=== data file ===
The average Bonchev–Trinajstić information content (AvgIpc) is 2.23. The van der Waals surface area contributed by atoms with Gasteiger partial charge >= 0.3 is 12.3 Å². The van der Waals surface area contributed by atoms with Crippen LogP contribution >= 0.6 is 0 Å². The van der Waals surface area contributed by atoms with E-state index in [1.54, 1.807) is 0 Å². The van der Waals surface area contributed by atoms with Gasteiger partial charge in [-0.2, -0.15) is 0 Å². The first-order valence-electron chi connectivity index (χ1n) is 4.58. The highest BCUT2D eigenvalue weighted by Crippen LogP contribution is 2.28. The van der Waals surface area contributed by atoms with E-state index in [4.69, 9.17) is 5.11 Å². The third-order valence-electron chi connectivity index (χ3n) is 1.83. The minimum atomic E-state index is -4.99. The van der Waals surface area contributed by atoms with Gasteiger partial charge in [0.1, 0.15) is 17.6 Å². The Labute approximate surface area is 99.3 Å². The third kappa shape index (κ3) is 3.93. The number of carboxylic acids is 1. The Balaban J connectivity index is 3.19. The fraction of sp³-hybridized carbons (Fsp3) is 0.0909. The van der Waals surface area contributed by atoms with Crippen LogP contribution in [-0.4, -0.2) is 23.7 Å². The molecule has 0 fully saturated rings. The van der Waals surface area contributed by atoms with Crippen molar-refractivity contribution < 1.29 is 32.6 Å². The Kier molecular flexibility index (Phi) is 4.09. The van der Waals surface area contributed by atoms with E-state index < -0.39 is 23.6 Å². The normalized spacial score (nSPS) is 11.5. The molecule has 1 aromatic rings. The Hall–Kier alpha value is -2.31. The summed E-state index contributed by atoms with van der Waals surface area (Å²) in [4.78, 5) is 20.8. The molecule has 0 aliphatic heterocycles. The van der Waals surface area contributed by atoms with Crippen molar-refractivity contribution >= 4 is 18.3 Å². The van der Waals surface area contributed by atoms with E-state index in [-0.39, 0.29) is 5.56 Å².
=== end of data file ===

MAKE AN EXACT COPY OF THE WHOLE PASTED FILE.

The average Bonchev–Trinajstić information content (AvgIpc) is 2.23. The van der Waals surface area contributed by atoms with Gasteiger partial charge >= 0.3 is 12.3 Å². The van der Waals surface area contributed by atoms with Crippen LogP contribution >= 0.6 is 0 Å². The van der Waals surface area contributed by atoms with E-state index in [1.54, 1.807) is 0 Å². The van der Waals surface area contributed by atoms with Gasteiger partial charge in [-0.2, -0.15) is 0 Å². The first-order valence-electron chi connectivity index (χ1n) is 4.58. The highest BCUT2D eigenvalue weighted by Crippen LogP contribution is 2.28. The van der Waals surface area contributed by atoms with E-state index in [4.69, 9.17) is 5.11 Å². The third-order valence-electron chi connectivity index (χ3n) is 1.83. The minimum atomic E-state index is -4.99. The van der Waals surface area contributed by atoms with Gasteiger partial charge in [0.1, 0.15) is 17.6 Å². The Labute approximate surface area is 99.3 Å². The third kappa shape index (κ3) is 3.93. The number of carboxylic acids is 1. The Balaban J connectivity index is 3.19. The fraction of sp³-hybridized carbons (Fsp3) is 0.0909. The van der Waals surface area contributed by atoms with Crippen LogP contribution in [-0.4, -0.2) is 23.7 Å². The molecule has 0 fully saturated rings. The van der Waals surface area contributed by atoms with Crippen molar-refractivity contribution < 1.29 is 32.6 Å². The Kier molecular flexibility index (Phi) is 4.09. The van der Waals surface area contributed by atoms with E-state index < -0.39 is 23.6 Å². The normalized spacial score (nSPS) is 11.5. The molecule has 1 aromatic rings. The Hall–Kier alpha value is -2.31. The summed E-state index contributed by atoms with van der Waals surface area (Å²) in [4.78, 5) is 20.8. The molecule has 0 aliphatic heterocycles. The van der Waals surface area contributed by atoms with Crippen molar-refractivity contribution >= 4 is 18.3 Å². The van der Waals surface area contributed by atoms with E-state index in [-0.39, 0.29) is 5.56 Å².